This week, Cherry Lewis of the University of Bristol presented a talk about the history of dating the Earth as part of the BA Festival of Science in York, England.Before so-called radiometric dating, Earth's age was anybody's guess.Our planet was pegged at a youthful few thousand years old by Bible readers (by counting all the "begats" since Adam) as late as the end of the 19th century, with physicist Lord Kelvin providing another nascent estimate of 100 million years.
The rates of decay of various radioactive isotopes have been accurately measured in the laboratory and have been shown to be constant, even in extreme temperatures and pressures.
These rates are usually expressed as the isotope's half-life--that is, the time it takes for one-half of the parent isotopes to decay.
All ordinary matter is made up of combinations of chemical elements, each with its own atomic number, indicating the number of protons in the atomic nucleus.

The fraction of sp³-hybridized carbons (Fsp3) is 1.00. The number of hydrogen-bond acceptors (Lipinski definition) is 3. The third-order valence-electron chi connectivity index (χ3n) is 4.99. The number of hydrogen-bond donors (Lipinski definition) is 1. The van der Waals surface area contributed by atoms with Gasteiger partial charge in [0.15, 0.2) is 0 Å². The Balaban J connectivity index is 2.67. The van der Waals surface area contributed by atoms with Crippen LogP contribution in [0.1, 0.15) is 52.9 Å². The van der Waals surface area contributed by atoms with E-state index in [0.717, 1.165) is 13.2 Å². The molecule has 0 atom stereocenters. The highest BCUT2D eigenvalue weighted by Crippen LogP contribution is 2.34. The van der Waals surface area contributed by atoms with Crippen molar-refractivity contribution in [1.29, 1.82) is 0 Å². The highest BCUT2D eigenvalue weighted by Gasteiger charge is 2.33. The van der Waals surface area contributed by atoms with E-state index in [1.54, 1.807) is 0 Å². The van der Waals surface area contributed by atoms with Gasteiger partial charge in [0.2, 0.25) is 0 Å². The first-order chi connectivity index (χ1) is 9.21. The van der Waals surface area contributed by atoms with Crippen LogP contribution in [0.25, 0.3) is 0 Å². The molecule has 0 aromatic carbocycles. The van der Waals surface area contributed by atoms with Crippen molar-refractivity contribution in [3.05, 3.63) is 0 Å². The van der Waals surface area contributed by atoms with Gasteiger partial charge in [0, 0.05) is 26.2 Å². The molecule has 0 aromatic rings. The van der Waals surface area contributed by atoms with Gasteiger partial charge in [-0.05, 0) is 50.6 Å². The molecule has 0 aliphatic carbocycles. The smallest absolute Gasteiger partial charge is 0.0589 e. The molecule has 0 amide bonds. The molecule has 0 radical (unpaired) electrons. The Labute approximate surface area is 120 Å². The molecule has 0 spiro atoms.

Additionally, elements may exist in different isotopes, with each isotope of an element differing in the number of neutrons in the nucleus.
Because the exact amount of time this accretion process took is not yet known, and the predictions from different accretion models range from a few million up to about 100 million years, the exact age of Earth is difficult to determine.
It is also difficult to determine the exact age of the oldest rocks on Earth, exposed at the surface, as they are aggregates of minerals of possibly different ages.giving an age for the Solar System and an upper limit for the age of Earth.It is hypothesised that the accretion of Earth began soon after the formation of the calcium-aluminium-rich inclusions and the meteorites.In the mid-18th century, the naturalist Mikhail Lomonosov suggested that Earth had been created separately from, and several hundred thousand years before, the rest of the universe. In 1779 the Comte du Buffon tried to obtain a value for the age of Earth using an experiment: He created a small globe that resembled Earth in composition and then measured its rate of cooling.This led him to estimate that Earth was about 75,000 years old.Meanwhile, Arthur Holmes (1890-1964) was finishing up a geology degree at the Imperial College of Science in London where he developed the technique of dating rocks using the uranium-lead method.